Let's check.

Project Rho givesXg = -(0.0550*X) -(0.8732*Y) - (0.4839*Z)

Yg = (0.4940*X) - (0.4449*Y) + (0.7470*Z)

Zg = -(0.8677*X) - (0.1979*Y) + (0.4560*Z)

And in matrix form that's

**Code:**

⎡X[sub]g[/sub]⎤ ⎡ -0.0550 , -0.8732 , -0.4839 ⎤⎡X⎤

⎢Y[sub]g[/sub]⎥ = ⎢ 0.4940 , -0.4449 , 0.7470 ⎥⎢Y⎥

⎣Z[sub]g[/sub]⎦ ⎣ -0.8677 , -0.1979 , 0.4560 ⎦⎣Z⎦

*

(We curse Nyrath under our breath for using capital X, Y, and Z instead of lowercase, because ordinates are conventionallly lowercase and a position vector is conventionally

**X**. We decide to use

**A** for the position vector to avoid confusion.)

If

**Ag** =

**R** **A**Then we can premultiply both sides by

**R**-1**R**-1 **Ag** =

**R**-1**R** **A** **R**-1**R** is the appropriate-dimensioned identity matrix

**I3** by definition, so

**R**-1 **Ag** =

**A**i.e.

**A** =

**R-1** **Ag**Right?

So we plug

**Code:**

⎡ -0.0550 , -0.8732 , -0.4839 ⎤

⎢ 0.4940 , -0.4449 , 0.7470 ⎥

⎣ -0.8677 , -0.1979 , 0.4560 ⎦

into the matrix inverter at

http://matrix.reshish.com/inverse.php, check the input (especially signs), press "calculate" and get

**Code:**

-0.05505281429661579 0.4940301836677352 -0.8677206228901982

-0.8735900485746186 -0.4450385588930613 -0.19799653730732772

-0.48388771398704145 0.7469229376393793 0.4559107473356467

And then we get very suspicious because that looks a lot more like

**R**T than we expected. Is the inverse of a rotation matrix its transpose? Could be. Try another matrix inverter. Here's one:

http://ncalculators.com/matrix/inverse-matrix.htmType the original rotation matrix R into that and press "calculate", get:

**Code:**

-0.0548 , 0.4939 , -0.8683

-0.8742 , -0.4449 , -0.1979

-0.4838 , 0.7468 , 0.4558

There is an explanation that this gadget is using an analytical solution for 3×3 matrices in which it calculates a matrix called the "adjoint" and then divides by the determinant of the original matrix as explained

in Wikipedia. (I'm not familiar with these analytical special cases: I was taught matrix algebra by statisticians.) Now, the determinant for a rotation matrix ought to be 1 or -1 exactly, and it gets something damned close. The thing it calls the Adjoint (which I haven't heard of) looks very close to the transpose, but perhaps that's correct for a rotation matrix.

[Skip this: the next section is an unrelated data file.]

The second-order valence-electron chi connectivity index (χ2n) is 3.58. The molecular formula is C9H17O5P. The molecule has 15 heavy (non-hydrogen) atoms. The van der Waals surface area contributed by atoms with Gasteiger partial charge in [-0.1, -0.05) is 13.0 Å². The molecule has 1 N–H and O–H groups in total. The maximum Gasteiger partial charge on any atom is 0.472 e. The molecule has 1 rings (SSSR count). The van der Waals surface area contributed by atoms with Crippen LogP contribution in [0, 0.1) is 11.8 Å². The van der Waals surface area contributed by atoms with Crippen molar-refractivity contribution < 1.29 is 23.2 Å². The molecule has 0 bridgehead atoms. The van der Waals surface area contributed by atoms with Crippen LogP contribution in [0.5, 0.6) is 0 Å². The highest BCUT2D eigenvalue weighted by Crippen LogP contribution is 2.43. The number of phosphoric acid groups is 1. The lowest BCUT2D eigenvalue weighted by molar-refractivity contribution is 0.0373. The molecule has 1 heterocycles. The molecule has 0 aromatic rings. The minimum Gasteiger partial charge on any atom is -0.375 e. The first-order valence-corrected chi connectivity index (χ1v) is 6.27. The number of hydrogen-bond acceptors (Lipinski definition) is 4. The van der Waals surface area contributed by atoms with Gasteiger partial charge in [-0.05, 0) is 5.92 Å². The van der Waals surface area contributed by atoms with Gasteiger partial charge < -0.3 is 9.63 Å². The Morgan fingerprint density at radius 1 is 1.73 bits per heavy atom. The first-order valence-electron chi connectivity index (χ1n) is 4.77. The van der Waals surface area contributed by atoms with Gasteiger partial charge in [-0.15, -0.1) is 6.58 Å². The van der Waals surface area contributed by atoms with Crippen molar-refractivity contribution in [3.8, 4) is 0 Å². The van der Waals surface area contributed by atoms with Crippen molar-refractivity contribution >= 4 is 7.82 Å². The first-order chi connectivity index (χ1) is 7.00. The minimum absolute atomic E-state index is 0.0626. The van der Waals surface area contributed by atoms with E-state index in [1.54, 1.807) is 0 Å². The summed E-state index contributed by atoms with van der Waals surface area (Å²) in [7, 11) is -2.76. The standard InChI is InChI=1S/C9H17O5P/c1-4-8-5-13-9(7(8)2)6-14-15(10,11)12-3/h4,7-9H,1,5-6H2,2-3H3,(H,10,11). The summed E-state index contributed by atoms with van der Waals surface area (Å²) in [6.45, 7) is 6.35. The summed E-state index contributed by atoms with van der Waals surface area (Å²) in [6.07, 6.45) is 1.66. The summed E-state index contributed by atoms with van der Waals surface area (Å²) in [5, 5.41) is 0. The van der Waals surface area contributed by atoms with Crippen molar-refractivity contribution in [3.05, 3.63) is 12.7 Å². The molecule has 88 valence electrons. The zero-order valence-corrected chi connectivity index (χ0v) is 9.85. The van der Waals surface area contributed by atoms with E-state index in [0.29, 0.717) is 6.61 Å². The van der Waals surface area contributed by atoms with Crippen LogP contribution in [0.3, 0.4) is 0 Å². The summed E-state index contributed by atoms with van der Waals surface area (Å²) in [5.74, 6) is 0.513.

Okay, so we do a web search on "rotation matrix tranpose inverse" and discover that yes indeed, the inverse of any rotation matrix is simply its own transpose. If we had known that at the beginning we could have saved a lot of trouble. We have learned something, but we feel rather stupid. In our own defence, we are an economist, and economists are calculus guys, not algebraic geometry guys.

<sigh>

Okay, so our original transformation was

**Code:**

⎡X[sub]g[/sub]⎤ ⎡ -0.0550 , -0.8732 , -0.4839 ⎤⎡X⎤

⎢Y[sub]g[/sub]⎥ = ⎢ 0.4940 , -0.4449 , 0.7470 ⎥⎢Y⎥

⎣Z[sub]g[/sub]⎦ ⎣ -0.8677 , -0.1979 , 0.4560 ⎦⎣Z⎦

and because it is a rotation its inverse is

**Code:**

⎡X⎤ ⎡-0.0550 , 0.4940 , -0.8677 ⎤⎡X[sub]g[/sub]⎤

⎢Y⎥ = ⎢-0.8732 , -0.4449 , -0.1979 ⎥⎢Y[sub]g[/sub]⎥

⎣Z⎦ ⎣-0.4839 , 0.7470 , 0.4560 ⎦⎣Z[sub]g[/sub]⎦

Spreading that out into a trio of separate equations for the co-ordinates individually

X = -0.0550 X

g + 0.4940 Y

g + -0.8677 Z

gY = -0.8732 X

g + -0.4449 Y

g + -0.1979 Z

gZ = -0.4839 X

g + 0.7470 Y

g + 0.4560 Z

gIs that what I had before? No, it isn't. The most likely explanation is that I made a typing error entering the co-efficients of the matrix into the on-line matrix inversion tool.

__________________________________________

* Given what "code" tags do to formatting, it would be nice to have a monospace font to do this sort of thing with.